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A Matter of Dignity: dusk scene and filming day for night

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A Matter of Dignity: second film in Greece
Walter Lassally Film-maker
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It was in 1957 that I made my second film in Greece, which was again with Cacoyannis, which was called "A Matter of Dignity" in English, in Greek it was called "The Last Lie". And it was again with Ellie Lambetti and some of the actors were in both films, but mainly it was Ellie who was in both films- oh, and the mother, Eleni Zafiriou plays the mother in the one film and the maid in the other film. And- the subject of that film was a household of a man who owns a factory, a woodworking factory, and he gets into money difficulties and they don't pay the maid and the maid's child has an accident and they need money. And she keeps asking for her money, which they owe her and they always make- they keep making excuses, but at the same time they go on with their dinner parties and their card parties, and so on. So eventually there's a bit of an explosion. And Ellie the daughter, is sort of in the middle, sympathising very much with the maid, but also not wanting to betray her family. Now that film involved my first major studio shoot in Greece. Because the family home in which quite a bit of the action takes place, was a studio set built in the very primitive Finos studio on the outskirts of Athens. I've got a picture. It looks like a sort of converted barn, or just a barn, not converted, not particularly converted, which was just outside Athens. And- it was adequately equipped, but there were certain- there were certain things missing, like the lamps didn't have any barn doors on them. They were old- they were mostly made by a company called Cremer in France. They were French lamps and some of the older ones had brass contacts on the outside, which the cable was actually connected to with a thumbscrew. So, if you weren't careful and- they had a handle at the back, but if you weren't careful you could touch those contacts, there wasn't even a casing over them, so you could get, you could get a shock. And I did, several times, because I'm very much a hands-on man. I want to adjust the lights myself, which of course, didn't cause any union problems, at least, in Greece, but it had that particular problem. But it was very interesting for me because it was a major studio shoot with limited, but adequate, means, and that worked out extremely well. And then there was a very interesting dawn scene, there was a very interesting dusk scene. The thing about the dawn scene, which takes place at the foot of the Acropolis, was that we had to do some 15 or 18 shots. It was divided into 15 or 18 shots, and they all had to be done in one dawn, if possible. If it's extremely well prepared it is possible. So you prepare. You see the sun's going to come up there, that place is going to be in shade, and later it's going to be in sunshine, so if you wanted it in shade, we filmed that first, and afterwards we move over there, because over there we still have shade. And if you prepare it very carefully, and the actors are well rehearsed, you can do a shot every two minutes. It's perfectly possible. But, it needs very good preparation. So that worked out extremely well. I often use it as an example when I show things to students, and how- what you can do in the space of about an hour and a quarter, until the sun really hits the whole area, by careful preparation.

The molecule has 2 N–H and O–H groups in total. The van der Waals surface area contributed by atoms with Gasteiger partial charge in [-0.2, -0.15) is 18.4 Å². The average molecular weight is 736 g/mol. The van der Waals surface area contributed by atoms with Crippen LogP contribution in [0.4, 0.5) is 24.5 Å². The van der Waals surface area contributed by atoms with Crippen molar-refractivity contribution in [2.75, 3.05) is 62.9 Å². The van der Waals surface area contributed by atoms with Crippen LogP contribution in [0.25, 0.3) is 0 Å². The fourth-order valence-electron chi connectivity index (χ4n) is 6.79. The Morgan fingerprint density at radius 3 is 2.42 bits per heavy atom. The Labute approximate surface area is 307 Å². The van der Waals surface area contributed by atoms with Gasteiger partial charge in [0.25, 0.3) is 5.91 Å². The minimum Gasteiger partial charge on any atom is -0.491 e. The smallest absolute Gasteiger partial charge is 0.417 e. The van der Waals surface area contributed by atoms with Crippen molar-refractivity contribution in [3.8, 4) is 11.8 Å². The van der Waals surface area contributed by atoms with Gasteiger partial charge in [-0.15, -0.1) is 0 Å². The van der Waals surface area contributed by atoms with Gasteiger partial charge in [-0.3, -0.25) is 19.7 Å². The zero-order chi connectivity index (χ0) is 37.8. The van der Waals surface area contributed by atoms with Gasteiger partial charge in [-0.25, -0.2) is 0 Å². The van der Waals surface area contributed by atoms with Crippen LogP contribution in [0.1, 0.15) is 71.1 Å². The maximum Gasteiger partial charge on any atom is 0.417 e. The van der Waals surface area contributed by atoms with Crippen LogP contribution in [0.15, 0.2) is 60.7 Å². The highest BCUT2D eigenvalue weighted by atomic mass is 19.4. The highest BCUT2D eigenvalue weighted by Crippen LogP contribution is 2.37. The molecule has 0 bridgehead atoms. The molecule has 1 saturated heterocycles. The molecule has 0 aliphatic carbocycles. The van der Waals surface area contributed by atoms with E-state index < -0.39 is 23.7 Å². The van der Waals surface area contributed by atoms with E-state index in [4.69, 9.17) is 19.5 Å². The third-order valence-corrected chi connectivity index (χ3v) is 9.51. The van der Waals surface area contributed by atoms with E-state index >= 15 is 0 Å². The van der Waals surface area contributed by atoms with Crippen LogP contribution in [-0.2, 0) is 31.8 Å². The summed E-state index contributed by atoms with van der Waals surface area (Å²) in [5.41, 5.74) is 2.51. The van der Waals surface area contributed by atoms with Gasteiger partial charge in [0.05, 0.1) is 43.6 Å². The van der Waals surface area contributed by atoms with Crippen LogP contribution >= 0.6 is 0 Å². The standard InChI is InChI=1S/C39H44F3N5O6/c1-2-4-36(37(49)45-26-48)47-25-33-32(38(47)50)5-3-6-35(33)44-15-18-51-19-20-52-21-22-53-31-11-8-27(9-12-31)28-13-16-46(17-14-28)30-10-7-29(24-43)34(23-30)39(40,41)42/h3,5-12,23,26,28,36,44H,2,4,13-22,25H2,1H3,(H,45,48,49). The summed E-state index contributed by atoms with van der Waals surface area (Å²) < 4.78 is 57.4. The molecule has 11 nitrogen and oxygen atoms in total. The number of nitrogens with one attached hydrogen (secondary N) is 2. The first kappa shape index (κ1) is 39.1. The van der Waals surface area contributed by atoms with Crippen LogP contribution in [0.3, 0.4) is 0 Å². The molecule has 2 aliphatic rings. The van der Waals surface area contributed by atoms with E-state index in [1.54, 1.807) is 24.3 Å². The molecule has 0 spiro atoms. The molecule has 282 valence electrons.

Born in Germany, cinematographer Walter Lassally (1926-2017) was best known for his Oscar-winning work on 'Zorba the Greek'. He was greatly respected in the film industry for his ability to take the best of his work in one area and apply it to another, from mainstream to international art films to documentary. He was associated with the Free Cinema movement in the 1950s, and the British New Wave in the early 1960s. In 1987 he published his autobiography called 'Itinerant Cameraman'.

Listeners: Peter Bowen

Peter Bowen is a Canadian who came to Europe to study and never got round to heading back home. He did his undergraduate work at Carleton University (in Biology) in Ottawa, and then did graduate work at the University of Western Ontario (in Zoology). After completing his doctorate at Oxford (in the Department of Zoology), followed with a year of postdoc at the University of London, he moved to the University's newly-established Audio-Visual Centre (under the direction of Michael Clarke) where he spent four years in production (of primarily science programs) and began to teach film. In 1974 Bowden became Director of the new Audio-Visual Centre at the University of Warwick, which was then in the process of introducing film studies into the curriculum and where his interest in the academic study of film was promoted and encouraged by scholars such as Victor Perkins, Robin Wood, and Richard Dyer. In 1983, his partner and he moved to Greece, and the following year he began to teach for the University of Maryland (European Division), for which he has taught (and continues to teach) biology and film courses in Crete, Bosnia, and the Middle East.

Duration: 3 minutes, 35 seconds

Date story recorded: June 2004

Date story went live: 24 January 2008